In one of those cases that sounds like it is fascinating to lawyers and courtroom junkies but flies over the head of the rest of us, the Court of Appeals for the Second Circuit has essentially affirmed a lower court’s ruling that the receipt of a single unwanted text message is enough to confer standing for an individual to file a lawsuit alleging violations of the Telephone Consumer Protection Act.
A copy of the ruling in Melito v. Experian Marketing Solutions, Inc. can be accessed by clicking here.
A group of plaintiffs filed a class-action suit against American Eagle Outfitters and Experian for sending them unsolicited text messages in violation of the TCPA. The plaintiffs, except for one, reached a settlement with American Eagle; a settlement that Experian wanted no part of. The plaintiff and Experian joined together to appeal the settlement to the Second Circuit.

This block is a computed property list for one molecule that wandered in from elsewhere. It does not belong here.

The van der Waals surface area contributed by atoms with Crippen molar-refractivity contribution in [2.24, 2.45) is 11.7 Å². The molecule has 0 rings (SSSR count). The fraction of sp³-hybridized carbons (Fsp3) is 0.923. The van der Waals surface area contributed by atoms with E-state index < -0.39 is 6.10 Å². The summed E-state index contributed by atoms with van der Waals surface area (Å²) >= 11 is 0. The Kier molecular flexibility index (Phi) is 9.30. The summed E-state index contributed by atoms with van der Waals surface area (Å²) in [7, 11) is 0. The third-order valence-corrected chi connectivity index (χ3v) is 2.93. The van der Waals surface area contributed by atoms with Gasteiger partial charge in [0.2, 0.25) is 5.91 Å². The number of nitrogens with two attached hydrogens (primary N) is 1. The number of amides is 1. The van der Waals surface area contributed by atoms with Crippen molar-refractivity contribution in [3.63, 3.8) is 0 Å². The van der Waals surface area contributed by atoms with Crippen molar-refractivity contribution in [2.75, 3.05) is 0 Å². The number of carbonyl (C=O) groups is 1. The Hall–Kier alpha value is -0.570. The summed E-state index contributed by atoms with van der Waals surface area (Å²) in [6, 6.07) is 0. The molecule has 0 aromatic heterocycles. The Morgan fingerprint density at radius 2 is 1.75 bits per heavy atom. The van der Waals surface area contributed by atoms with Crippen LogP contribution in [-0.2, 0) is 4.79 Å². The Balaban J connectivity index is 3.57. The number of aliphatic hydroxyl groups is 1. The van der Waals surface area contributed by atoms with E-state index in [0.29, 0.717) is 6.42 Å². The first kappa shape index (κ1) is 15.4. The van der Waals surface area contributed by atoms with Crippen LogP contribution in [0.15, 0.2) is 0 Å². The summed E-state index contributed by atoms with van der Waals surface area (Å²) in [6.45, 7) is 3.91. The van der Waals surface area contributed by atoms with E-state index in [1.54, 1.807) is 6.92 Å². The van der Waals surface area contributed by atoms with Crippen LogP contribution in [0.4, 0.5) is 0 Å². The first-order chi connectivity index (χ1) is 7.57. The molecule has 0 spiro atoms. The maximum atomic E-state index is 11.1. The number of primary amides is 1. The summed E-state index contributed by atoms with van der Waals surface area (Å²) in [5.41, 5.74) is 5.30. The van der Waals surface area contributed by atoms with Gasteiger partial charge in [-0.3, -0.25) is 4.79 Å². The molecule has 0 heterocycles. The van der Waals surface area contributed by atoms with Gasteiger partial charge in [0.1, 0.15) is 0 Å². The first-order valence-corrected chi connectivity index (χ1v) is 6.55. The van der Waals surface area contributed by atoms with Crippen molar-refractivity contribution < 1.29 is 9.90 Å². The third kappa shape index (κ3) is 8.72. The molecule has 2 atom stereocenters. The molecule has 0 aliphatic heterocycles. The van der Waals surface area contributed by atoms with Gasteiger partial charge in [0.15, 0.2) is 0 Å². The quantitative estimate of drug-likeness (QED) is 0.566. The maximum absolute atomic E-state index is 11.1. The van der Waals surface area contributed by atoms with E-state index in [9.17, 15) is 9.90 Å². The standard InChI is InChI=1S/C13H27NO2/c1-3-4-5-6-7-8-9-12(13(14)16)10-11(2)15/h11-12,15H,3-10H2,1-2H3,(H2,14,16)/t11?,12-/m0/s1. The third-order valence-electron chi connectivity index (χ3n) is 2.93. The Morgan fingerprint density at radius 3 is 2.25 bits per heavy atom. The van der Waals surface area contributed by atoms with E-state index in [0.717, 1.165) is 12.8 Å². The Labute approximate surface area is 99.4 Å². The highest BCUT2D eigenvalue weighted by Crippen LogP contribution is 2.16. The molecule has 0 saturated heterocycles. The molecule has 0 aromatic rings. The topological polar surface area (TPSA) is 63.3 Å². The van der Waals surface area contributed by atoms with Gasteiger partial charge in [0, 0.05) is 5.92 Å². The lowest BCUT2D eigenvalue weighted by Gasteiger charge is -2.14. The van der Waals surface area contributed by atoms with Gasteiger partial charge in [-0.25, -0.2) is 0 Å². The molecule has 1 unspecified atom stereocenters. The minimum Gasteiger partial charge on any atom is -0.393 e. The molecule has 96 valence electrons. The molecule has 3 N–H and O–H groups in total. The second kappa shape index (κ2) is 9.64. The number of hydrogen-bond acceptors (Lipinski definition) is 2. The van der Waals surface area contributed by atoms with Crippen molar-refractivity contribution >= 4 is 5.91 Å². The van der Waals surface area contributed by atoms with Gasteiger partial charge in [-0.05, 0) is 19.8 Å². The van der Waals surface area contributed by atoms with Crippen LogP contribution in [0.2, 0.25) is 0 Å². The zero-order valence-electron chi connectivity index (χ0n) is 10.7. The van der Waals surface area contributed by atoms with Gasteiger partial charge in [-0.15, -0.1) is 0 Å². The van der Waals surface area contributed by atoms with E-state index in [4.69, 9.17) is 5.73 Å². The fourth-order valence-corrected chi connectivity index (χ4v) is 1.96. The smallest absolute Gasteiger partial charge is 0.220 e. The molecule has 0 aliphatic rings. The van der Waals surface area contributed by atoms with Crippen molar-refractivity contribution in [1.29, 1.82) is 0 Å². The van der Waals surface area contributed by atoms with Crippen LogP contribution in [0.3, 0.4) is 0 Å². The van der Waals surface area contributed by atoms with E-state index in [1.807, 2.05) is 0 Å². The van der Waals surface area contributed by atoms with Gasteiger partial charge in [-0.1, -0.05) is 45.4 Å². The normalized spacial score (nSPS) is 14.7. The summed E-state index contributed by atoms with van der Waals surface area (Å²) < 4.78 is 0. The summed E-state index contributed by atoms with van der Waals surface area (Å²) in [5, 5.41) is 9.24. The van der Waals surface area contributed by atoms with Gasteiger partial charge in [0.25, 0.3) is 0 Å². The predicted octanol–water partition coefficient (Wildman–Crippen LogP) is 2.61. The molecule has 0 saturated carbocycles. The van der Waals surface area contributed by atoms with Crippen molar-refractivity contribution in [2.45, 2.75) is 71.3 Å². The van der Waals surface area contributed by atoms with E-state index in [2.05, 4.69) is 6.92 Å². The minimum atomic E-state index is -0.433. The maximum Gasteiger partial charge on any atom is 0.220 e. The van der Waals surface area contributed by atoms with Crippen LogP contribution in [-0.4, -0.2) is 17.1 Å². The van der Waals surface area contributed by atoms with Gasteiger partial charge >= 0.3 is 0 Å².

Without trying to get too deep into the weeds of this case, largely because I’ll get lost and never be heard from again, the Appeals Court ruled Experian lacked standing to appeal the ruling, that the receipt of a single text message is enough for an individual to sue for a TCPA violation, and that the District Court did what it needed to do in order to approve the settlement.
That plaintiffs suffered “nuisance and privacy invasion” through the receipt of even a solitary text message is enough to confer standing to sue under Article III of the Constitution, the Appeals Court ruled.
And text messages, while different in some respects from the receipt of calls or faxes specifically mentioned in the TCPA, present the same “nuisance and privacy invasion” envisioned by Congress when it enacted the TCPA.